All the athletics action on day 6 at Tokyo 2020 - our report

Day six of the track and field competition at the Olympics witnessed a number of positive performances by English athletes in Tokyo. Nick Miller placed sixth in the hammer, Liz Bird finished ninth in the steeplechase with a UK record and Jodie Williams qualified impressively for the 400m final. 

Williams (Herts Phoenix; Ryan Freckleton) climbed to sixth on the UK all-time list as her time of 49.97 took a massive 0.97 seconds off her PB. In her first international championships over the distance, the former 200m sprinter came in second behind defending champion Shaunae Miller-Uibo.

“I’m so happy. It’s just sinking in when I was walking just then and I started crying!” said Williams. “It’s been such a long journey and I needed to come here and make that final and I’m glad I’ve got that first part done; that’s the hardest part – and being in that final anything can happen so you’ve got to be there to challenge for medals.”

Regarding the time, she added: “Crazy because three weeks ago I broke 51 for the first time, and now I’ve come here, I saw that first heat. I saw all of those girls go 49 and I was like ‘you have no choice now’ and I ran for my life.” Ama Pipi (Enfield & Haringey) would have needed an even bigger PB to go through from the first semi-final. Sub-50 seconds was required to make the final here, but she ended up seventh in 51.59.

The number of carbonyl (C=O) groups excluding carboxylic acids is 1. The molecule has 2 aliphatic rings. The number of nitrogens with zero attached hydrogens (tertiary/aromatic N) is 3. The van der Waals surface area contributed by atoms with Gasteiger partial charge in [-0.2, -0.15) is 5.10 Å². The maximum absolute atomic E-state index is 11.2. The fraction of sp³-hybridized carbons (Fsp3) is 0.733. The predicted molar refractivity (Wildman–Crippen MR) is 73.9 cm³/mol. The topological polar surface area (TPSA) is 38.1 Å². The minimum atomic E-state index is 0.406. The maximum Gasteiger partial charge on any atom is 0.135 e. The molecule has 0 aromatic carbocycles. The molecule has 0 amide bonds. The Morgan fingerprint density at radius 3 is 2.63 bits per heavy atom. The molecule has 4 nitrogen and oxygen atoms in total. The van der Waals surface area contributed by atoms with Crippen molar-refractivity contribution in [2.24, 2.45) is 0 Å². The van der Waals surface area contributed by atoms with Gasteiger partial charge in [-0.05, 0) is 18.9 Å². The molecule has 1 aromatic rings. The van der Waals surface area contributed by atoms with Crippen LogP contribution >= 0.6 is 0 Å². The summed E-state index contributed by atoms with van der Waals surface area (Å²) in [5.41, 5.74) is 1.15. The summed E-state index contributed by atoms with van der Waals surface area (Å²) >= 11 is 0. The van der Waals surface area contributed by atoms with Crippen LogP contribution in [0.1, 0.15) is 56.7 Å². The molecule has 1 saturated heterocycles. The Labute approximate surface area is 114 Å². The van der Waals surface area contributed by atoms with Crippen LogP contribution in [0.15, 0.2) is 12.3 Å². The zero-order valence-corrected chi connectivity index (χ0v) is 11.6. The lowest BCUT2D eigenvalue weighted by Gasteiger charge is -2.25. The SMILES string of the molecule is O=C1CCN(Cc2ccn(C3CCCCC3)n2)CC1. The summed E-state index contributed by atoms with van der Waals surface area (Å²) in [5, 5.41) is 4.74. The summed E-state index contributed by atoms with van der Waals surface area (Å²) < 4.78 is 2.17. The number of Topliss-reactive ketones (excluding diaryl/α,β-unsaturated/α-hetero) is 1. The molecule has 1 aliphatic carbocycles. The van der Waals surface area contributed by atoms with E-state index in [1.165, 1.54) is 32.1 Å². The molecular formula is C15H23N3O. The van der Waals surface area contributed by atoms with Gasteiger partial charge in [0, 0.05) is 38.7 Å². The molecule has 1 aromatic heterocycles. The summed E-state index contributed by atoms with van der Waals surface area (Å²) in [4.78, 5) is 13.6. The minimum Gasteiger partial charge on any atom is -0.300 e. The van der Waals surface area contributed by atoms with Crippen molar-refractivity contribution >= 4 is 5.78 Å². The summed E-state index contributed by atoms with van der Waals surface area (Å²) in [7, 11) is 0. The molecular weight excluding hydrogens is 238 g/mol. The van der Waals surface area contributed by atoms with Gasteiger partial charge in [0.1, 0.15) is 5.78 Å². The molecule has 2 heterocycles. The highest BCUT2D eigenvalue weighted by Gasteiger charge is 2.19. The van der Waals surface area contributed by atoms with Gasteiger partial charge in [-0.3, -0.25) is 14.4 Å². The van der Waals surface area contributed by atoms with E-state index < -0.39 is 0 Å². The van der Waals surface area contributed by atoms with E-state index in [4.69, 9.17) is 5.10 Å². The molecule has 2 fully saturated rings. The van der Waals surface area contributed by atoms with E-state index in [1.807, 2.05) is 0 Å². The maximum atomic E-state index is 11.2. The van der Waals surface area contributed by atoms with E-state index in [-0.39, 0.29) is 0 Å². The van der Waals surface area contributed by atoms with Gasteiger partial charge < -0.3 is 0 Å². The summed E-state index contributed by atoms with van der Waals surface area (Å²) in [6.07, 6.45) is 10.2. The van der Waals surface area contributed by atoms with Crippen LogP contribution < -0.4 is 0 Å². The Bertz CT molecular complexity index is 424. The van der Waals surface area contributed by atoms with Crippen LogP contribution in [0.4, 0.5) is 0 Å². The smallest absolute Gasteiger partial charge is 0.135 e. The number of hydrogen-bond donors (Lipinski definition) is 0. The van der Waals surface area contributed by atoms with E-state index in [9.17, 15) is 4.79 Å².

In the hammer, Miller gained the highest placing at the Games by a British male since 1924 with a 78.15m mark. The Border Harrier had started well with 77.88m in round one and then had two other throws over 77m before his final effort. He then consolidated sixth with a 78.15m, the fourth best of his career, as Poland’s Wojciech Nowicki took gold. However, the Tore Gustaffson-coached athlete, who was also sixth at the 2017 World Championships, wanted better. “I’m a little disappointed. I don’t feel I quite found the throw,” he told BBC Sport afterwards. “The last throw was good and, I think it was the third turn, I got a cramp in my calf, so that kind of put an end to that good feeling. After a pretty bad year of injury, sixth isn’t bad, but I’m capable of more.”

Bird took more than three seconds from her British record, clocking 9:19.68 for a great ninth place. The Shaftesbury Barnet Harrier, who was already the first Brit to reach an Olympic steeplechase final, stuck to her game plan as the pace hotted up in the second kilometre and Peruth Chemutai of Uganda eventually sped away to the title.

“I’m happy with that,” she said. “I think I had to reset after making the final as that was my main goal, and I chatted with my coach (Pat McCurry) and we thought on a good day 6th-10th would be a really good result, so I was just trying to race the best I could. My legs felt pretty tired after the heat, so it felt a bit tougher than I was maybe expecting it to, but I’m happy with that.”